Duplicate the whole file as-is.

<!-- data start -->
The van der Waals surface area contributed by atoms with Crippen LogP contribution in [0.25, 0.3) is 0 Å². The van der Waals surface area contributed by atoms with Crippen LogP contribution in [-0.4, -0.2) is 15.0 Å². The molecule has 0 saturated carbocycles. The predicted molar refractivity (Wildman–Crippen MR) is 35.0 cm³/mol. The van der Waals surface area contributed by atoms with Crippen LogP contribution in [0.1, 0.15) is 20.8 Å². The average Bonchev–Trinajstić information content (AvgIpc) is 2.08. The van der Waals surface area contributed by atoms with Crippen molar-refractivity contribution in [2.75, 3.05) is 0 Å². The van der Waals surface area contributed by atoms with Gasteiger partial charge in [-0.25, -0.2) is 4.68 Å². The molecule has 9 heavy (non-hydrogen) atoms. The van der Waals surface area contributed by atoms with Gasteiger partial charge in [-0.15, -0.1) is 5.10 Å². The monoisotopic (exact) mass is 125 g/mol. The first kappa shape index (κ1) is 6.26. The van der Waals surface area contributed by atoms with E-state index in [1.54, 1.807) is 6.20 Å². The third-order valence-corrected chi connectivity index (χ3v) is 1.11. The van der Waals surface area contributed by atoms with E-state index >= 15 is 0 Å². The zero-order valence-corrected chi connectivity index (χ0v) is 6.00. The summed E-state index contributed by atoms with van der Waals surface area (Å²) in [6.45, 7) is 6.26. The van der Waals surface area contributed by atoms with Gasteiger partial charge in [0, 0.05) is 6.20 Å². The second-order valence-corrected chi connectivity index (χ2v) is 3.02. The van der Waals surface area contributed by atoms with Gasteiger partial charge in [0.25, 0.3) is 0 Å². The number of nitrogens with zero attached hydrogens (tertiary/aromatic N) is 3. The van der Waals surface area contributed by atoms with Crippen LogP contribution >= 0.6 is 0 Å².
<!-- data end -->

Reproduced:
The van der Waals surface area contributed by atoms with Crippen LogP contribution in [0.25, 0.3) is 0 Å². The van der Waals surface area contributed by atoms with Crippen LogP contribution in [-0.4, -0.2) is 15.0 Å². The molecule has 0 saturated carbocycles. The predicted molar refractivity (Wildman–Crippen MR) is 35.0 cm³/mol. The van der Waals surface area contributed by atoms with Crippen LogP contribution in [0.1, 0.15) is 20.8 Å². The average Bonchev–Trinajstić information content (AvgIpc) is 2.08. The van der Waals surface area contributed by atoms with Crippen molar-refractivity contribution in [2.75, 3.05) is 0 Å². The van der Waals surface area contributed by atoms with Gasteiger partial charge in [-0.25, -0.2) is 4.68 Å². The molecule has 9 heavy (non-hydrogen) atoms. The van der Waals surface area contributed by atoms with Gasteiger partial charge in [-0.15, -0.1) is 5.10 Å². The monoisotopic (exact) mass is 125 g/mol. The first kappa shape index (κ1) is 6.26. The van der Waals surface area contributed by atoms with E-state index in [1.54, 1.807) is 6.20 Å². The third-order valence-corrected chi connectivity index (χ3v) is 1.11. The van der Waals surface area contributed by atoms with E-state index >= 15 is 0 Å². The zero-order valence-corrected chi connectivity index (χ0v) is 6.00. The summed E-state index contributed by atoms with van der Waals surface area (Å²) in [6.45, 7) is 6.26. The van der Waals surface area contributed by atoms with Gasteiger partial charge in [0, 0.05) is 6.20 Å². The second-order valence-corrected chi connectivity index (χ2v) is 3.02. The van der Waals surface area contributed by atoms with Gasteiger partial charge in [0.25, 0.3) is 0 Å². The number of nitrogens with zero attached hydrogens (tertiary/aromatic N) is 3. The van der Waals surface area contributed by atoms with Crippen LogP contribution >= 0.6 is 0 Å².